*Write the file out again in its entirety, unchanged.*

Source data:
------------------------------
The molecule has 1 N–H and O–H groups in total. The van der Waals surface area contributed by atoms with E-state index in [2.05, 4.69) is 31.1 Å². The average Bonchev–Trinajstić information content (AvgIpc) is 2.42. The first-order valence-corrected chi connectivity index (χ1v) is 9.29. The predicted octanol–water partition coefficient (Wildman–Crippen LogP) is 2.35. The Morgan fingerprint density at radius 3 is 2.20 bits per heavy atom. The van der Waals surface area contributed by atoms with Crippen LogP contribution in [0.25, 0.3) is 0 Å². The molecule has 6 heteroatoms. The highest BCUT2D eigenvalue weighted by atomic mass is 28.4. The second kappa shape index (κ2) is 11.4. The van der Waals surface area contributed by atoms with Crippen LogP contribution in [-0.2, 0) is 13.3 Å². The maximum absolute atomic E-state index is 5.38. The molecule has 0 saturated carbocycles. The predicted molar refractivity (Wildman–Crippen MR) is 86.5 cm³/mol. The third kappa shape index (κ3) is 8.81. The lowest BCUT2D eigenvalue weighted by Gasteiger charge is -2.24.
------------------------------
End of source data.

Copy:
The molecule has 1 N–H and O–H groups in total. The van der Waals surface area contributed by atoms with E-state index in [2.05, 4.69) is 31.1 Å². The average Bonchev–Trinajstić information content (AvgIpc) is 2.42. The first-order valence-corrected chi connectivity index (χ1v) is 9.29. The predicted octanol–water partition coefficient (Wildman–Crippen LogP) is 2.35. The Morgan fingerprint density at radius 3 is 2.20 bits per heavy atom. The van der Waals surface area contributed by atoms with Crippen LogP contribution in [0.25, 0.3) is 0 Å². The molecule has 6 heteroatoms. The highest BCUT2D eigenvalue weighted by atomic mass is 28.4. The second kappa shape index (κ2) is 11.4. The van der Waals surface area contributed by atoms with Crippen LogP contribution in [-0.2, 0) is 13.3 Å². The maximum absolute atomic E-state index is 5.38. The molecule has 0 saturated carbocycles. The predicted molar refractivity (Wildman–Crippen MR) is 86.5 cm³/mol. The third kappa shape index (κ3) is 8.81. The lowest BCUT2D eigenvalue weighted by Gasteiger charge is -2.24.